What they — and many other people — don’t understand is that comments berating one or more groups of people are all-encompassing.
Year after year of math classes, many of my Asian-American classmates would ace their math tests while I hoped for a B-minus or better.
The Asian-American vote is the lowest among the major racial and ethnic groups, which leaves many people asking why.
It wasn’t the first time I’d heard someone say they “looked Asian” when they looked like they were squinting in pictures.
This spring break, I was a tourist in New York City. It was my fourth or fifth time there, but only my first time with an uncomfortable experience.
No, my name doesn’t match my face, and it doesn’t mean you can make assumptions about my background.
I can’t describe the discomfort that goes through my body whenever men — mostly white men — tell me they exclusively date Asian women.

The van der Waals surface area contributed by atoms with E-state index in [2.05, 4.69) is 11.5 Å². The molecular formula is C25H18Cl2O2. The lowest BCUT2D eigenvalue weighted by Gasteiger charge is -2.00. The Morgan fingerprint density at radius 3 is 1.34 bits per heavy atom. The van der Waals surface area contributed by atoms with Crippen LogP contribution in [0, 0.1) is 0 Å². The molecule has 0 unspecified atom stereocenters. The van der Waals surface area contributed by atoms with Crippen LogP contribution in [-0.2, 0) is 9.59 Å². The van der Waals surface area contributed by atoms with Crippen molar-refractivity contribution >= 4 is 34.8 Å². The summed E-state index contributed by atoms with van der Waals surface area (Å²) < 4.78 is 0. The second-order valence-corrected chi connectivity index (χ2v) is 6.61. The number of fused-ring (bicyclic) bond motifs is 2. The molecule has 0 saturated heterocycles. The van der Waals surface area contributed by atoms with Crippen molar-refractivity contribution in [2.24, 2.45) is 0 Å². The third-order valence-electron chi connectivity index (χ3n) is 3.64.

I’ve got an arsenal of airplane and airport mishap stories: Some are hilarious, others are unfortunate, and a select few leave you thinking, “Are you kidding me?”
However, 2015 has been a minor breakthrough year for Asian-Americans on screen.
It’s a kind of discomfort that no one will believe when you say you’ve experienced racism.
With Halloween just behind us, you probably heard the term “cultural appropriation” at least once.
If I’m not a person of color, and I’m not white, then what am I?